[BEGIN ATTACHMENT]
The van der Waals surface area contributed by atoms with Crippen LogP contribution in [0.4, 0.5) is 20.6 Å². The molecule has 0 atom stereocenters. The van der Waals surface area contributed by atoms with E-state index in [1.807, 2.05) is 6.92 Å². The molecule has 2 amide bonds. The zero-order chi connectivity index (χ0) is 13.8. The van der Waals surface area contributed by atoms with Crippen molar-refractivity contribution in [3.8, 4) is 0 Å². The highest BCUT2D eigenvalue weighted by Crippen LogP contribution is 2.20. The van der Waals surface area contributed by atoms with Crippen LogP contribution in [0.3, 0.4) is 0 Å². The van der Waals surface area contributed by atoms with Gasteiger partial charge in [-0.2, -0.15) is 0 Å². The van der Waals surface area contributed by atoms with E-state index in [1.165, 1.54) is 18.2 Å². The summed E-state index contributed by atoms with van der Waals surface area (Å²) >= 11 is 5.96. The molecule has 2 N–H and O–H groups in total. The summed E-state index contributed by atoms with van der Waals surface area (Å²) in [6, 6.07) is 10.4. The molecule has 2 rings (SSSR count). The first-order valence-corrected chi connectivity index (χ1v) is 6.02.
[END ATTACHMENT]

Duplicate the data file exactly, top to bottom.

The van der Waals surface area contributed by atoms with Crippen LogP contribution in [0.4, 0.5) is 20.6 Å². The molecule has 0 atom stereocenters. The van der Waals surface area contributed by atoms with E-state index in [1.807, 2.05) is 6.92 Å². The molecule has 2 amide bonds. The zero-order chi connectivity index (χ0) is 13.8. The van der Waals surface area contributed by atoms with Crippen molar-refractivity contribution in [3.8, 4) is 0 Å². The highest BCUT2D eigenvalue weighted by Crippen LogP contribution is 2.20. The van der Waals surface area contributed by atoms with Crippen LogP contribution in [0.3, 0.4) is 0 Å². The van der Waals surface area contributed by atoms with Gasteiger partial charge in [-0.2, -0.15) is 0 Å². The van der Waals surface area contributed by atoms with E-state index in [1.165, 1.54) is 18.2 Å². The summed E-state index contributed by atoms with van der Waals surface area (Å²) >= 11 is 5.96. The molecule has 2 N–H and O–H groups in total. The summed E-state index contributed by atoms with van der Waals surface area (Å²) in [6, 6.07) is 10.4. The molecule has 2 rings (SSSR count). The first-order valence-corrected chi connectivity index (χ1v) is 6.02.